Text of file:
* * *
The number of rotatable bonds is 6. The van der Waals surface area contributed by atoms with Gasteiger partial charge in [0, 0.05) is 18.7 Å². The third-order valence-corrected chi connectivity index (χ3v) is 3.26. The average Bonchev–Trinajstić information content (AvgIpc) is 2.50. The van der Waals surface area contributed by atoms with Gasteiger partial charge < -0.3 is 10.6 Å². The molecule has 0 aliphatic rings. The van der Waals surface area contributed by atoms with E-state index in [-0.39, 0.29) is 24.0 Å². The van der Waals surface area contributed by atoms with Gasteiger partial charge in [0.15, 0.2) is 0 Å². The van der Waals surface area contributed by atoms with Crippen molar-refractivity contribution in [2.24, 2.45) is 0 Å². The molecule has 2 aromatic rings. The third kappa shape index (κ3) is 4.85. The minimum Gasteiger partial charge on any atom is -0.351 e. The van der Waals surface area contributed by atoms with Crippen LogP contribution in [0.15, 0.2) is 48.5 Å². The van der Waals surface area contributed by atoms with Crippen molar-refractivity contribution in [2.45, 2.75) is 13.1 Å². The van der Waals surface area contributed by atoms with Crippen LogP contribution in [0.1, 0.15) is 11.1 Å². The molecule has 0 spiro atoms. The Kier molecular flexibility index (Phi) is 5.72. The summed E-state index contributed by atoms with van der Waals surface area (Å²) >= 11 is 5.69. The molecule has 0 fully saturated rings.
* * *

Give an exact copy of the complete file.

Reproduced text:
The number of rotatable bonds is 6. The van der Waals surface area contributed by atoms with Gasteiger partial charge in [0, 0.05) is 18.7 Å². The third-order valence-corrected chi connectivity index (χ3v) is 3.26. The average Bonchev–Trinajstić information content (AvgIpc) is 2.50. The van der Waals surface area contributed by atoms with Gasteiger partial charge < -0.3 is 10.6 Å². The molecule has 0 aliphatic rings. The van der Waals surface area contributed by atoms with E-state index in [-0.39, 0.29) is 24.0 Å². The van der Waals surface area contributed by atoms with Gasteiger partial charge in [0.15, 0.2) is 0 Å². The van der Waals surface area contributed by atoms with Crippen molar-refractivity contribution in [2.24, 2.45) is 0 Å². The molecule has 2 aromatic rings. The third kappa shape index (κ3) is 4.85. The minimum Gasteiger partial charge on any atom is -0.351 e. The van der Waals surface area contributed by atoms with Crippen LogP contribution in [0.15, 0.2) is 48.5 Å². The van der Waals surface area contributed by atoms with Crippen molar-refractivity contribution in [2.45, 2.75) is 13.1 Å². The van der Waals surface area contributed by atoms with Crippen LogP contribution in [0.1, 0.15) is 11.1 Å². The molecule has 0 spiro atoms. The Kier molecular flexibility index (Phi) is 5.72. The summed E-state index contributed by atoms with van der Waals surface area (Å²) >= 11 is 5.69. The molecule has 0 fully saturated rings.